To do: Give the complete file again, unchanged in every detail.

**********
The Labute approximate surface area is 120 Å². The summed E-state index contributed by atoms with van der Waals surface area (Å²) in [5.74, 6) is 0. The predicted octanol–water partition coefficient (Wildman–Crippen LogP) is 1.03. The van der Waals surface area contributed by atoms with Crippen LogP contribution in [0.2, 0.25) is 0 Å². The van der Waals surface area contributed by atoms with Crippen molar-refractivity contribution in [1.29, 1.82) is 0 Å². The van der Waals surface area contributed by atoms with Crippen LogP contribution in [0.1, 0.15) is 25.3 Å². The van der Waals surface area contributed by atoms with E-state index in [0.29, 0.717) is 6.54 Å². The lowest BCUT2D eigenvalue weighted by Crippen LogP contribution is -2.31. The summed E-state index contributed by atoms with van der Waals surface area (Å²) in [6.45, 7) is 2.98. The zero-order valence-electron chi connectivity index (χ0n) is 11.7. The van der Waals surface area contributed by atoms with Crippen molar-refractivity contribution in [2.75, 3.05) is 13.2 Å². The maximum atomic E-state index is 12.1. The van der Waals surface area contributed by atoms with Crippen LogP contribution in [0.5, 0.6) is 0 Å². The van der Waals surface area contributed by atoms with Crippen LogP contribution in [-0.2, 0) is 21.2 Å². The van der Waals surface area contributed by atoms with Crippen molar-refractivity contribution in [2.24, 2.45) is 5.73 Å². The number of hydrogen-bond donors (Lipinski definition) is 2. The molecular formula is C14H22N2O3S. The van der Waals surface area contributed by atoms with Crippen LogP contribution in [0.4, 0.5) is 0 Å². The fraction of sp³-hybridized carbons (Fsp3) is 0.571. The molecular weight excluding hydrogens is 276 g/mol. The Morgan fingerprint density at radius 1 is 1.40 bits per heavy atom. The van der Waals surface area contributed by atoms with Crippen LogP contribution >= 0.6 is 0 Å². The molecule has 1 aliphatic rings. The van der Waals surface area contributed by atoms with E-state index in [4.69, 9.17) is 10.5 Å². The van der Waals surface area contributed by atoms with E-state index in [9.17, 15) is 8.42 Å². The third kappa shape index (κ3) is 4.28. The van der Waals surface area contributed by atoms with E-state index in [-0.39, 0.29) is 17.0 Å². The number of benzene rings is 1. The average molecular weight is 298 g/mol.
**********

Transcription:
The Labute approximate surface area is 120 Å². The summed E-state index contributed by atoms with van der Waals surface area (Å²) in [5.74, 6) is 0. The predicted octanol–water partition coefficient (Wildman–Crippen LogP) is 1.03. The van der Waals surface area contributed by atoms with Crippen LogP contribution in [0.2, 0.25) is 0 Å². The van der Waals surface area contributed by atoms with Crippen molar-refractivity contribution in [1.29, 1.82) is 0 Å². The van der Waals surface area contributed by atoms with Crippen LogP contribution in [0.1, 0.15) is 25.3 Å². The van der Waals surface area contributed by atoms with E-state index in [0.29, 0.717) is 6.54 Å². The lowest BCUT2D eigenvalue weighted by Crippen LogP contribution is -2.31. The summed E-state index contributed by atoms with van der Waals surface area (Å²) in [6.45, 7) is 2.98. The zero-order valence-electron chi connectivity index (χ0n) is 11.7. The van der Waals surface area contributed by atoms with Crippen molar-refractivity contribution in [2.75, 3.05) is 13.2 Å². The maximum atomic E-state index is 12.1. The van der Waals surface area contributed by atoms with Crippen LogP contribution in [0.5, 0.6) is 0 Å². The van der Waals surface area contributed by atoms with Crippen LogP contribution in [-0.2, 0) is 21.2 Å². The van der Waals surface area contributed by atoms with Crippen molar-refractivity contribution in [2.24, 2.45) is 5.73 Å². The number of hydrogen-bond donors (Lipinski definition) is 2. The molecular formula is C14H22N2O3S. The van der Waals surface area contributed by atoms with Crippen LogP contribution in [0.4, 0.5) is 0 Å². The fraction of sp³-hybridized carbons (Fsp3) is 0.571. The molecular weight excluding hydrogens is 276 g/mol. The Morgan fingerprint density at radius 1 is 1.40 bits per heavy atom. The van der Waals surface area contributed by atoms with Crippen LogP contribution >= 0.6 is 0 Å². The molecule has 1 aliphatic rings. The van der Waals surface area contributed by atoms with E-state index in [4.69, 9.17) is 10.5 Å². The van der Waals surface area contributed by atoms with E-state index in [9.17, 15) is 8.42 Å². The third kappa shape index (κ3) is 4.28. The van der Waals surface area contributed by atoms with E-state index in [-0.39, 0.29) is 17.0 Å². The number of benzene rings is 1. The average molecular weight is 298 g/mol.